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Nibbāna as a term for the ultimate aim of Dhamma is significant because of its allusion to a fire going out. The Asaṅkhata Saṃyutta (S IV 368–373) lists thirty-three terms the Buddha used to denote this ultimate aim. But of all these epithets, Nibbāna became the most widely used, probably because of its significant allusion to fire. The fire simile holds the answer to many questions relating to the ultimate goal.
The wandering ascetic Vacchagotta and many others accused the Buddha of teaching a doctrine of annihilationism. Their accusation was that the Buddha proclaims the annihilation, destruction and nonexistence of a being that is existent.
“And how is the bhikkhu a noble one whose banner is lowered, whose burden is lowered, who is unfettered? Here a bhikkhu has abandoned the conceit ‘I am,’ has cut it off at the root so that it is no longer subject to future arising. That is how the bhikkhu is a noble one whose banner is lowered, whose burden is lowered, who is unfettered…
“So saying, bhikkhus, so proclaiming, I have been baselessly, vainly, falsely, and wrongly misrepresented by some recluses and brahmins thus: ‘The recluse Gotama is one who leads astray; he teaches the annihilation, the destruction, the extermination of an existing being.’ As I am not, as I do not proclaim, so have I been baselessly, vainly, falsely, and wrongly misrepresented by some recluses and brahmins thus: ‘The recluse Gotama is one who leads astray; he teaches the annihilation, the destruction, the extermination of an existing being’.” — Alagaddūpama Sutta (MN 22)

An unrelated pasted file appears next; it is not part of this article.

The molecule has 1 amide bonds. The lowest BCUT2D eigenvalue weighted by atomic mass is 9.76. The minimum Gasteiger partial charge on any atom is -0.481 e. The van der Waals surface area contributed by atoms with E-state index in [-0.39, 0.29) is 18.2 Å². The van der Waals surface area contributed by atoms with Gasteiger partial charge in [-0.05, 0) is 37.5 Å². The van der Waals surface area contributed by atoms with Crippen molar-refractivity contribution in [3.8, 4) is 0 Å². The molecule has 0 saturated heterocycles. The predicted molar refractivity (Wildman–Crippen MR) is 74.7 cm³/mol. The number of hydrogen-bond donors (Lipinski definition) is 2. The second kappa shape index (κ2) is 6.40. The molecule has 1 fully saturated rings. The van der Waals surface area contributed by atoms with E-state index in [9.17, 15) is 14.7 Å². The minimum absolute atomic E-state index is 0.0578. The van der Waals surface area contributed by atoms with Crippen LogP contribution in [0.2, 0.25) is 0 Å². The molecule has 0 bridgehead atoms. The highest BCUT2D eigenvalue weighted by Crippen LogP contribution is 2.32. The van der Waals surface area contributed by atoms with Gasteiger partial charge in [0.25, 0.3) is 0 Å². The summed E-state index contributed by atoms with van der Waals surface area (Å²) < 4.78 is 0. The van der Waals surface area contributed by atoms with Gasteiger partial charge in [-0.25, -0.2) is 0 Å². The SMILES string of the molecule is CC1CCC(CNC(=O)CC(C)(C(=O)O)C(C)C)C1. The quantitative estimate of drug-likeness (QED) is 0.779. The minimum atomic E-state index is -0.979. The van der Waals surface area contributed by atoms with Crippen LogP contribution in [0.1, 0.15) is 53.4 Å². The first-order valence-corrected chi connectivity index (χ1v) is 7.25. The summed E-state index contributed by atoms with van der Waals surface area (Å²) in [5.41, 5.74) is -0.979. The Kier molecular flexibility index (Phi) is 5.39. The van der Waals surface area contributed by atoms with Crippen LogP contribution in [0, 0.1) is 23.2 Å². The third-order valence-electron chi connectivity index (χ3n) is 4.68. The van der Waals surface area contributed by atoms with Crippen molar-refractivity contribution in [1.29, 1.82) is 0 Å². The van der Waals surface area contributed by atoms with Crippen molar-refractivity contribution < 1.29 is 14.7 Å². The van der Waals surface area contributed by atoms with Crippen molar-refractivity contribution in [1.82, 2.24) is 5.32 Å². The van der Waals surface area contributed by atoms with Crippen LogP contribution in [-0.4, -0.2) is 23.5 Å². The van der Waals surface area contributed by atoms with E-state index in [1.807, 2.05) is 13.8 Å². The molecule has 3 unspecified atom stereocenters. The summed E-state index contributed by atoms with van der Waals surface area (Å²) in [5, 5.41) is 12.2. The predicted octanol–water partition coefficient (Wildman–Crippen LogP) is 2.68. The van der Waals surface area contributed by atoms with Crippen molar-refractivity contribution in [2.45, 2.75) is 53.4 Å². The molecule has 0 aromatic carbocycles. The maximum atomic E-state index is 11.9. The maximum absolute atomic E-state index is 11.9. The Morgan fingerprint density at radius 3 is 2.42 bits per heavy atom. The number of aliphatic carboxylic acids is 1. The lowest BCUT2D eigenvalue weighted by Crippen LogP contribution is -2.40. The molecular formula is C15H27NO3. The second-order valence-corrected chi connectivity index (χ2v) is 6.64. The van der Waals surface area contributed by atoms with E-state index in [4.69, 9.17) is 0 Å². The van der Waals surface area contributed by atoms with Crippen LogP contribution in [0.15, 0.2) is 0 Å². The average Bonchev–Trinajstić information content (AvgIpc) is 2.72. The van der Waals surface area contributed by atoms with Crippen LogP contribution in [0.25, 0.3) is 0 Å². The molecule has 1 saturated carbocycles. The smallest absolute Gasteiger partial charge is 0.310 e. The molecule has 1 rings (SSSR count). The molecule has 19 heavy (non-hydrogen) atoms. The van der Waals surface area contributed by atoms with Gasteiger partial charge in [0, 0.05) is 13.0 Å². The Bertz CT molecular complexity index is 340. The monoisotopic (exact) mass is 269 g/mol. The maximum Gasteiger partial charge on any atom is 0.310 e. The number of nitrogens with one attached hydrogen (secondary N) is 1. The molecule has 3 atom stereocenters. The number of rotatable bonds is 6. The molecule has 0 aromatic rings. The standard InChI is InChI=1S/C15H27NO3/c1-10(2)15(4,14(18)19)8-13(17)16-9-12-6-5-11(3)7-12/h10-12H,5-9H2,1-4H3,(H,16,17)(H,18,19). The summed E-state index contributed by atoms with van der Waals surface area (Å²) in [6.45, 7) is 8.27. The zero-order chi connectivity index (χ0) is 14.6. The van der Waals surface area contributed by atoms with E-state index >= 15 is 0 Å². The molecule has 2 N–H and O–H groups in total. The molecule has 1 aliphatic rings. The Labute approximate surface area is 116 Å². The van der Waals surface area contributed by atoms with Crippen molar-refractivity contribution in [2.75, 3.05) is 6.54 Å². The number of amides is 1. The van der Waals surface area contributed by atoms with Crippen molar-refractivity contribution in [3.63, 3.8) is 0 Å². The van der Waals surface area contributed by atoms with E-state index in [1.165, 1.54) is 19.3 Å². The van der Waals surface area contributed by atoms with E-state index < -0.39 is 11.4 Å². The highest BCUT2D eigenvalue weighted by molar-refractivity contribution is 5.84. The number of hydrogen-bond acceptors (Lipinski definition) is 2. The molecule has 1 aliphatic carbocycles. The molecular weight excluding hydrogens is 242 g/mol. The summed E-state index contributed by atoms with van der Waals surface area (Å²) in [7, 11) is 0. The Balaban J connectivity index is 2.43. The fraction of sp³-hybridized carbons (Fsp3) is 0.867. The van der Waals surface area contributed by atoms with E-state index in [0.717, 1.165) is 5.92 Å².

And the Buddha answered them fairly and squarely with the fire simile. To paraphrase:
“Now if a fire is burning in front of you dependent on grass and twigs as fuel, you would know that it is burning dependently and not independently, that there is no fire in the abstract. And when the fire goes out with the exhaustion of that fuel, you would know that it has gone out because the conditions for its existence are no more.”
When the fuel is exhausted, the fire ‘goes’ out. The Pāli word upādāna often seen in such contexts has the sense of both ‘fuel’ and ‘grasping’; and in fact, fuel is something that the fire grasps for its existence. Upādānapaccayā bhavo: “being and becoming is dependent on grasping” (Mahā-nidāna Sutta). Grasping/clinging and being/becoming are two very important links in the process of Dependent Origination, paṭicca samuppāda.